Wind load is one of the factors caused by climatic conditions, which has a variable effect on buildings. It results from the pressure distribution around a structure, which is subject to a wind flow.
It generally acts as an area load perpendicular to the contact surface and is primarily a combination of pressure and suction. The slowing of the air current creates an overpressure on the frontal surfaces exposed to the wind. In the areas of the roof and side surfaces, the air current dissipates at the edges of the building creating an underpressure (suction) at these locations. An underpressure is also generated by the wake vortex on the lee side of the building.
The key factors influencing the extent of the wind load are those of the location with the local wind climate and the topography. The wind climate is recorded in the Eurocode 1 or DIN 1055-4 standards using a wind zone map, which provides a time-weighted average wind speed for various geographic regions. The topography and nature of the site surrounding the building location are provided in the standards through the terrain categories.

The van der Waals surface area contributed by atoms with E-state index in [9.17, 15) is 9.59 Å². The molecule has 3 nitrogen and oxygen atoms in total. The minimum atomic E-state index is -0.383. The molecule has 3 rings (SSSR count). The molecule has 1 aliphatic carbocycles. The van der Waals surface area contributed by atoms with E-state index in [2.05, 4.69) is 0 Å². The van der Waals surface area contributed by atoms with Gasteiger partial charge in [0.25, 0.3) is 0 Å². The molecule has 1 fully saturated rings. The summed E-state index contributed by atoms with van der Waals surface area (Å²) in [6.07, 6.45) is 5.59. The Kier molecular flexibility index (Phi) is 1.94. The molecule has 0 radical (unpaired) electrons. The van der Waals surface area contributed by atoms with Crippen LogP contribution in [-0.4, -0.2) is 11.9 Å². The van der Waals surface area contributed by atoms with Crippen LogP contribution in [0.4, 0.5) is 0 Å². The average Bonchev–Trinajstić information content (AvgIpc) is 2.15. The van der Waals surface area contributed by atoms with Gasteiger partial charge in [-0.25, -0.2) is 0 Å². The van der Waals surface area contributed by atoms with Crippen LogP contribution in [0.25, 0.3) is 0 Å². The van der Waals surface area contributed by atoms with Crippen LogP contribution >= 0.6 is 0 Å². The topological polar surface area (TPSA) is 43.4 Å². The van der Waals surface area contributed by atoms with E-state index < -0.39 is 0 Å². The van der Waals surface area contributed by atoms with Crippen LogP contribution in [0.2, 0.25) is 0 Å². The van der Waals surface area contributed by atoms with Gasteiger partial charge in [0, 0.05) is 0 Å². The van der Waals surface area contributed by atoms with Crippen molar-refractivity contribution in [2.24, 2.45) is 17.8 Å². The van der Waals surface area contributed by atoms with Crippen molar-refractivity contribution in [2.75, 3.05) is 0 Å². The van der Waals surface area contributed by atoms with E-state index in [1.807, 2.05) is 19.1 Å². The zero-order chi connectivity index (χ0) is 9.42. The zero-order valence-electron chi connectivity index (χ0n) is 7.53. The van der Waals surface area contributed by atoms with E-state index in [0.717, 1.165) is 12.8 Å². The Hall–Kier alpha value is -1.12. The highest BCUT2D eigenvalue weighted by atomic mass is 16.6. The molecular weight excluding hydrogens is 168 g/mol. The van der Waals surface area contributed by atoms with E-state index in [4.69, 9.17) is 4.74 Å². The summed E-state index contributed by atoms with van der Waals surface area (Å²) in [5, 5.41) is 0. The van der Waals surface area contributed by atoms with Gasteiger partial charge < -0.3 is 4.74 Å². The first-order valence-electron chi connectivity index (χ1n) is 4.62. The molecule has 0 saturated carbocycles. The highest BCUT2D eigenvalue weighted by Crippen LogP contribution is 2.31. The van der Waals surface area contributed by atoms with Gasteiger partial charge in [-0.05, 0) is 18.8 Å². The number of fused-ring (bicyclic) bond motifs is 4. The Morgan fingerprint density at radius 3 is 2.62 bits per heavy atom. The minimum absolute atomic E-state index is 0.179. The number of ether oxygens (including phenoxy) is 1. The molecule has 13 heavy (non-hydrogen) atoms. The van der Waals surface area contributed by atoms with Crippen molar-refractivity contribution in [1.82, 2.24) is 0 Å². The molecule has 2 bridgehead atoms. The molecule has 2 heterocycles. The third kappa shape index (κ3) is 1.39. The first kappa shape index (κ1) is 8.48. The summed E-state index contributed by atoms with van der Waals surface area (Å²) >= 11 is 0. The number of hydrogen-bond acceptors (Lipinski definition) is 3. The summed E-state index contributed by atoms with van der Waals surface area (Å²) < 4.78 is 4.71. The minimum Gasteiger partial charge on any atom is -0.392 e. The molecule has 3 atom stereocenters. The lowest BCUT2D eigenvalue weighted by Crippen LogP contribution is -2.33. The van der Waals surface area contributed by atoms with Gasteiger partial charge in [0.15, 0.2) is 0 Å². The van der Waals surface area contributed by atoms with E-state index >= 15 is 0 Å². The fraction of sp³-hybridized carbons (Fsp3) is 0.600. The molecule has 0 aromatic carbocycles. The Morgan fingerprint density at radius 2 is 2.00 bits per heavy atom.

Additional influencing factors arise from the geometry of the building or component. Wind speed at ground level is practically zero and increases with increasing distance from the ground, i.e. with the height of the building. As well as the height of the building, the geometric form influences the intensity of the forces of pressure and suction. This is taken into account using aerodynamic coefficients.
The resulting wind force on a building or component is calculated as the product of the speed pressure, aerodynamic force coefficients and building surface areas.